Battle of San Pasqual: Existing Theory and Sites

Author: George Hruby

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By 1991, the existing theory of where the initial attack began with the battle of San Pasqual, and where several locations pertinent to the battle actually were, were based on the above findings submitted by a local surveyor and historian, Leland Bibb.

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Leland Bibb's annotated topographic map

The San Pasqual Battlefield Visitor's Center displayed a large wall topographical map of the battlefield displaying the above shown notations and routes. It showed the U.S. Soldiers coming off of San Pasqual Mountain and riding straight towards where the Visitor's Center is today and engaging the Mexican forces there (SLP-S-3). In addition, it showed the Indian Village location approximately three-fourth's of a mile northeast of the Visitor's Center (SLP-S-1). Later, the Visitor's Center would, outside its entrance, display an interpretive station showing a photograph of the road coming down San Pasqual Hill that was believed to be the same one that General Kearny and his men took the morning of the battle down into the valley. This road was also established by Leland Bibb.

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First engagement, Theory One.

After several years of investigation at Mule Hill establishing site locations there, along with battle movements employed by both the Americans and the Mexicans, the SPBSLP by the mid-1990's began to turn its attention to the San Pasqual Battlefield.

This began with a tremendous amount of archive research into the battle. This covered two fronts. The first was collecting any and all first, second, and third hand witness accounts of the battle and subjecting them to statement analysis within their respected capacities. This went further in also collecting statements made about the battlefield and the San Pasqual Valley by the San Pasqual Indians as well as early Euro- American Pioneer families that settled there in the mid and late 1800's. The second was collecting the oldest known photographs of the San Pasqual Valley and subjecting them to photographic analysis. Preliminary research in these two directions almost immediately gave us some startling discoveries.

The first was an archive photograph found at the San Diego Historical Society's Archives dated 1895. It was taken of the Old San Pasqual Indian Cemetery looking out across the San Pasqual Valley. In the background was a clear shot of San Pasqual Hill. And what was immediately noticed was that Leland Bibb's road depicted at the Visitor's Center as where General Kearny's Army descended down into the valley on the morning of December 6th, was not there.

Another startling discovery was made at the same archives involving another photograph dated 1897 labeled “San Pasqual Battlefield.” The empty field shown in the photograph was quickly recognized as not being the one indicated by Bibb as the location of the first battle engagement. Both of these photographs, and their origins led to some fascinating discoveries about the battle and sites relevant to this event. These are covered in further detail in “Carreta Road” and “1846 Indian Village Site.”.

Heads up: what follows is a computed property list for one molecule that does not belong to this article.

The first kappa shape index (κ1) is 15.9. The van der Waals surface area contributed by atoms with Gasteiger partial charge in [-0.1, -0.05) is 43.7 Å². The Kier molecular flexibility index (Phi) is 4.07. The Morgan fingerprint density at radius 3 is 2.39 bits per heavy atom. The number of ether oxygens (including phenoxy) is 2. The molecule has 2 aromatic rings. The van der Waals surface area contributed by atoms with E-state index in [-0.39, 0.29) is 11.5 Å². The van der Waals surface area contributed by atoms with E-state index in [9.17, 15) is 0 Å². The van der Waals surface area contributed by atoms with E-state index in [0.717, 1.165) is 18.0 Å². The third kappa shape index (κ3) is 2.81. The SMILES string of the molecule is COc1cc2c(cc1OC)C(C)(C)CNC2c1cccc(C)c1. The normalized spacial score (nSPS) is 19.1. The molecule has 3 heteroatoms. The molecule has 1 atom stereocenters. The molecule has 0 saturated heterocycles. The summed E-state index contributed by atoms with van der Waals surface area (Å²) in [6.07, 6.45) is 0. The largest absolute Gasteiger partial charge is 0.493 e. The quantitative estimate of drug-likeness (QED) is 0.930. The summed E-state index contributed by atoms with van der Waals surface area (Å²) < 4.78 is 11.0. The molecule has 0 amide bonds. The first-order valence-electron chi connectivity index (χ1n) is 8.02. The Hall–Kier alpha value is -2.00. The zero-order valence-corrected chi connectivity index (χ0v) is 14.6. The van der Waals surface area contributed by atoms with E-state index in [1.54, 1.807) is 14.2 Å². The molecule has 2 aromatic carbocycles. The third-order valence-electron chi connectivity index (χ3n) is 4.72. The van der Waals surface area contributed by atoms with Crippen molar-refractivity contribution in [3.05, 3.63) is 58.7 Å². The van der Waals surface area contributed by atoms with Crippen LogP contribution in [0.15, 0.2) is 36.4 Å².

Another problem that quickly emerged with Bibb's theory of where the Indian Village was located at during the battle was that it was not consistent with where individuals that actually fought in the battle were saying it was. Finally, Bibb's locations not only didn't seem to fit with what the soldiers were telling us but didn't appear to be anywhere close to what Emory had sketched of the battlefield back in 1846.

What was known about Bibb's work was that a large portion of it came from survey notes made of the San Pasqual Valley in 1853-1854 by a government surveyor, just seven years after the battle. Also, another survey taken of the same area in 1872. The rest, as far as locations were strictly conjectural on Bibb's part which was not a problem as long as it was supported by credible evidence.

To make matters worse, a check at the San Pasqual Battlefield Visitor's Center found that Leland Bibb had never published his work. When asking the Visitor's Center if it knew how or why Bibb had concluded these existing sites in his theory submitted to the Center, no one knew. Because of all the irregularities quickly emerging, the SPBSLP asked Leland Bibb if he could submit any evidence supporting his locations on the battlefield so that we could better understand how these locations were derived at. He refused. The San Pasqual Battlefield Visitor's Center then also asked Bibb to submit any data supporting his theorized locations but he also refused this request as well. This left the SPBSLP to start from scratch and to begin its own complete investigation into site locations at the San Pasqual Battlefield.

To further help in this endeavor, the SPBSLP brought in three of its own survey engineers who took the same survey notes that Bibb had, from 1853 and 1872, and went to work on establishing certain locations in the present San Pasqual Valley. Their findings are also covered in other topic selections of this web site, (1853 Survey Site and Carreta Road).


To start at ‘ground-zero,’ the Survey-Engineer Team would have to locate where the surveyor stood when he wrote down his coordinates and field notes on that day back in 1853. For more on this, go to the section 1853 Survey Site, SLP-S-14.

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